Figure: A pictorial presentation of the different parts of Monstera deliciosa.

Picture Credit/Source of the image: https://awesomebotany/photos

Classification of the Plant:

Kingdom: Plantae
Clade: Tracheophytes
Clade: Angiosperms
Clade: Monocots
Order: Alismatales
Family: Araceae
Genus: Monstera
Species: M. deliciosa

In-vitro propagation of Monstera deliciosa

Tissue culture is an efficient and popular method for mass propagation of plants that hold industrial or commercial value, and the plant Monstera deliciosa is grown for the cut foliage of the plant.

The video (above) shows the process of culturing Monstera deliciosa in labs. The steps followed are discussed in the section below.

Material Required

Younger shoots of Monsters deliciosa, sterile knife, small brush, magnetic stirrer, dish soap, 1% bleach, surfactant, tween 20, 3% hydrogen peroxide, cleaning vinegar, acetic acid, sterile forceps, media containing culture bottles, parafilm, and labels.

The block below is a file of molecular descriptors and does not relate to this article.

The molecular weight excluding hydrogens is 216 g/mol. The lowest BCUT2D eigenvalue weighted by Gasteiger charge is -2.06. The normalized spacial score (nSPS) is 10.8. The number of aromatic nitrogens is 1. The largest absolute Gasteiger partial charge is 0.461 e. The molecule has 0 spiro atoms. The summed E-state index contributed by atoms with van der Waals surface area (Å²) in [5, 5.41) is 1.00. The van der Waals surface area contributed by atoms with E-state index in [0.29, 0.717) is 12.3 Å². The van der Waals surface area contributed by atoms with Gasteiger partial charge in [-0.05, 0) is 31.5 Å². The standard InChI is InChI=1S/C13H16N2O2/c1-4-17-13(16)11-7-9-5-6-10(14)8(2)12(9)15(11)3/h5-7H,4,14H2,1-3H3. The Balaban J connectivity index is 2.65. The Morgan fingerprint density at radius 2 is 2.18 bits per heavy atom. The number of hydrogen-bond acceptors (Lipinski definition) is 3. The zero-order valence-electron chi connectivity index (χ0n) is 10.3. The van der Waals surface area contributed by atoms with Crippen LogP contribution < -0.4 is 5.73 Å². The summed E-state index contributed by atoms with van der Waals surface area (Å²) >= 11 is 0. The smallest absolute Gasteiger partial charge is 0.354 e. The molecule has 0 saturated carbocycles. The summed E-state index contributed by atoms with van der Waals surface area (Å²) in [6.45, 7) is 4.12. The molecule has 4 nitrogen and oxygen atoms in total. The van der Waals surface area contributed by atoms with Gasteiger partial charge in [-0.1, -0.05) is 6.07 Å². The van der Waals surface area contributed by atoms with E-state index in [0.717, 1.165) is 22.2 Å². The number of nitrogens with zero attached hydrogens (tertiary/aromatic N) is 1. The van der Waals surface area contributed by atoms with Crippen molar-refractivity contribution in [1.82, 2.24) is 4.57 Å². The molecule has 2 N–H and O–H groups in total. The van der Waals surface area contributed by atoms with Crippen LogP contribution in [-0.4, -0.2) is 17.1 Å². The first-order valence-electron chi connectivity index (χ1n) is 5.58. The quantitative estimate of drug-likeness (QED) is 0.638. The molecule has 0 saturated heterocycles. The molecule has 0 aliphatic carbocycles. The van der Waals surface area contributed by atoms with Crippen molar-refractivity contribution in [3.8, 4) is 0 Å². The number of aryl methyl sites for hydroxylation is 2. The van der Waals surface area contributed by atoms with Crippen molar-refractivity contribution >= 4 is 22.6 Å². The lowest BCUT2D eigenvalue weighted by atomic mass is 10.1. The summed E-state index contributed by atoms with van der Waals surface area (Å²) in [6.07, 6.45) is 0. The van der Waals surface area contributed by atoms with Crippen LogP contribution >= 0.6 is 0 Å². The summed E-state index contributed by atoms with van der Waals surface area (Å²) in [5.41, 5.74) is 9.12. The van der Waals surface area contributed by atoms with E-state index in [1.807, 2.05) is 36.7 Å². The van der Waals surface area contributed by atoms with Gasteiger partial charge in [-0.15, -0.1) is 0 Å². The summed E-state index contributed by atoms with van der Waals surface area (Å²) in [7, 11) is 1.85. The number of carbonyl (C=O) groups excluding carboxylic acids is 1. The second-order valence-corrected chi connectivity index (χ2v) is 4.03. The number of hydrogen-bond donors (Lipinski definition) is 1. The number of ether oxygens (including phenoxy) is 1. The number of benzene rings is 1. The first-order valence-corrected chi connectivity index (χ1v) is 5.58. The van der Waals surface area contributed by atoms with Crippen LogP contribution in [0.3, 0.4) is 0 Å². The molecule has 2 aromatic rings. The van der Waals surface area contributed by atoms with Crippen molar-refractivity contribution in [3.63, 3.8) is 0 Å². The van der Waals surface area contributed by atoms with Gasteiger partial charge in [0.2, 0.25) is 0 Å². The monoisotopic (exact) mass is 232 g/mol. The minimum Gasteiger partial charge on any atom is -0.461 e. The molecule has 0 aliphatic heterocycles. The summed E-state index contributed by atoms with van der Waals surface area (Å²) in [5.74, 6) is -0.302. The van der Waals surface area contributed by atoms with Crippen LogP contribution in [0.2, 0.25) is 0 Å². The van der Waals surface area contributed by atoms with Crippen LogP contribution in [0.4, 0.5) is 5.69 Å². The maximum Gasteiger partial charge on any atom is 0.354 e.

1. Take the younger shoots of the plant and carefully remove soil to expose roots and rhizome.
  2. Cut the plants to a smaller size using a sterile knife or pruners.
  3. Place the cut explant under the running tap water to remove as much dirt as possible from the explant.
  4. Take a small brush and clean the roots.
  5. Mix dish soap in the tap water and put the explant in the prepared soap solution for up to one hour. Use a magnetic stirrer to thoroughly clean the explant.
  6. After an hour, remove the explant and trim all the leaves attached to it.
  7. Take a beaker or container and add 3 ml bleach to 300 ml distilled water (you need to prepare a 1 % solution). Then add surfactant and a few drops of tween 20. Your sterilizing solution is ready!
  8. Now put the explants in the sterilizing solution for an hour without disturbing.
  9. After one hour, rinse the explant with 3% hydrogen peroxide for five minutes.
  10. At the last minute, add a 2% volume of cleaning vinegar to 3% hydrogen peroxide. (In the video, 3 ml of vinegar is added to 150 ml of hydrogen peroxide). Hydrogen peroxide and acetic acid make a very strong oxidizer and a very effective sterilizing solution.